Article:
Scully: A convicted murderer half Fellig's age.

Agent Ritter: He said he would have come in on his own but he said he was afraid we wouldn't have believed him.

Scully: He's right. Tell me, Ritter, did he have any help concocting that story?

Agent Ritter: Look, Fellig is a murderer. Whether or not he did this specific one, I don't care — not if it buys me a few days in the box with him.

Scully: No judge is going to issue a warrant based on this.

Agent Ritter: No, no, no. I know the judge. We'll have it by noon. [Scully turns away] You know, Kersh warned me about you.

Scully: Uh, he did?

Agent Ritter: Yeah — you and your partner. God knows his reputation precedes him so I guess I should have seen this coming. You muck up my case, and Kersh'll hear about it. Are we clear, Dana?

Scully: [coldly] Scully. [Mobile rings] And we're done with this conversation. [Answering mobile as Agent Peyton Ritter leaves] Yeah?

Mulder: Hey, Scully, uh, how's that X-File coming? And before you tell me that it's not an X-File...

Scully: It is.

Mulder: What happened?

Scully: Alfred Fellig seems to know an awful lot about death.

Mulder: Oh, yeah? Well, that's not surprising, given that he's reached the ripe old age of 149.

Scully: Excuse me?

Mulder: I did a little low-tech background check on him. This stuff is so old that they don't even keep it on record on the computer but Alfred Fellig doesn't exist before 1964 but one Henry Strand does. He applied for a press pass from the Jersey City police in 1939 at the age of 53. His prints match Fellig's.

Scully: But Mulder, that must be some kind of a mistake.

Mulder: You think? Because this Henry Strand does not exist before 1939. However, one LH Rice is on record as having sat for the New York State civil service exam. Now, the records don't show whether he passed or not, but his thumbprint? Fellig's. Want to know what LH Rice's birthday is? April 4, 1849. I'm not good at math, but I'm figuring that's a whole lot of candles on the cake.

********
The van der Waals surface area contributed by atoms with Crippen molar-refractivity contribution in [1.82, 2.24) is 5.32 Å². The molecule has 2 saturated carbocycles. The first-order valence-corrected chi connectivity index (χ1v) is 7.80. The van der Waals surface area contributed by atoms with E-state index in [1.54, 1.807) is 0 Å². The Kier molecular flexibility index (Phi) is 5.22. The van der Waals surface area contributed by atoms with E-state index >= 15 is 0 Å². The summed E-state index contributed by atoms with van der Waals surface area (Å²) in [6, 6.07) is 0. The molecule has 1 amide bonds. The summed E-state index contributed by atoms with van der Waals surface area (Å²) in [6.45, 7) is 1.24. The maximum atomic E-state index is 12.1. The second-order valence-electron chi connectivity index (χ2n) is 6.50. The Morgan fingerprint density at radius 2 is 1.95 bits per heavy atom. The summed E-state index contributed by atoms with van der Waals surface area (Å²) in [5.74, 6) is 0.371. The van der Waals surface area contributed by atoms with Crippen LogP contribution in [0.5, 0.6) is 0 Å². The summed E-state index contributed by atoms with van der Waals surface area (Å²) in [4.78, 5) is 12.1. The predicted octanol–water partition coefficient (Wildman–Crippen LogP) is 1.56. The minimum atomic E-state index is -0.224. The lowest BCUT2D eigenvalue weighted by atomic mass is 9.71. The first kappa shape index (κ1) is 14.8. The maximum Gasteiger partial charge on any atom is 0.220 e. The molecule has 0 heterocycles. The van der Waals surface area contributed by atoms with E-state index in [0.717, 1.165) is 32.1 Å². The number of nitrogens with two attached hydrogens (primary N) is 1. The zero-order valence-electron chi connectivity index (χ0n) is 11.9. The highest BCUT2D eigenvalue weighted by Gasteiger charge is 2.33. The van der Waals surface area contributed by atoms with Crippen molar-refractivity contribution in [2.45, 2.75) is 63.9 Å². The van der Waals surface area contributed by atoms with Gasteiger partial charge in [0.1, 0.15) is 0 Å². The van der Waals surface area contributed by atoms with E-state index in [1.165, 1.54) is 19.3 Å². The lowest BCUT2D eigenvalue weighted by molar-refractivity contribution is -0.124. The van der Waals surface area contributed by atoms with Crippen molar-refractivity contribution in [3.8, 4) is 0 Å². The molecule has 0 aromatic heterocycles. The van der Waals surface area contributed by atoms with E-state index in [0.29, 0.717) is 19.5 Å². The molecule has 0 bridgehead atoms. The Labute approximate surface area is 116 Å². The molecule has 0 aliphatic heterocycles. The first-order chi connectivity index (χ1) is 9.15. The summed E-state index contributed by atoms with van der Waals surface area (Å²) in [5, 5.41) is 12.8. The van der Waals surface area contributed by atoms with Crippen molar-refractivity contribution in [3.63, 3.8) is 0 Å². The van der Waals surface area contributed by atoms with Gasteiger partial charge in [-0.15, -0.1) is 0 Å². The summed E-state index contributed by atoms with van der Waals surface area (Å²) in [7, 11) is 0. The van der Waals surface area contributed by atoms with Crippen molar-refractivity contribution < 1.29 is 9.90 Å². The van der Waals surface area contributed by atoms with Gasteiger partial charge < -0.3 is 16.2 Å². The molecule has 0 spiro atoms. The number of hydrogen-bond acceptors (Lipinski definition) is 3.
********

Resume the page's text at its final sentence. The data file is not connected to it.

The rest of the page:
Scully: I have spent time with this man and he can't be more than 65 years old.

Mulder: I think that's what he wants you to think. Now we're talking about a guy for whom the phrase life in prison carries some seriously weighty connotations. I think you should get to him before he vanishes and becomes someone else.

Scully: You are going to be arrested, Mr Fellig, in two hours, charged with murder, and this time you won't be able to just change your name.

Alfred Fellig: I showed you what I do last night. I just take the pictures.

Scully: What you showed me was a contemptible lack of compassion for another human being. You showed me that you profit off of people's deaths. Now, why shouldn't you go to prison?

Alfred Fellig: What, do you want me to cry for them? You want me to make like I feel sorry for them? I don't. Lucky bastards. Every one of them.

Scully: Lucky?

Alfred Fellig: I'm just there to get the shot. I don't take those people. He does.

Scully: Who's he? [Alfred Fellig shows Scully a picture of a dead girl with a blurred image above her]

Alfred Fellig: That's him. He's the one who takes them.

Scully: You're saying that this is a photograph of Death itself?

Scully: You know I don't believe you.

Alfred Fellig: Yes, you do. That's why you're here.

Mulder: Coroner's report came back on Fellig. Says he died of a single gunshot wound. That's all it said. Well, I, uh... talked to your doctor and... he says you're doing great. You're making the fastest recovery he's ever seen.

Scully: Yeah, Mulder, I don't even know how I entertained the thought. People don't live forever.

Mulder: No, no, I... I think he would have. I just think that... that death only looks for you... once you seek its opposite.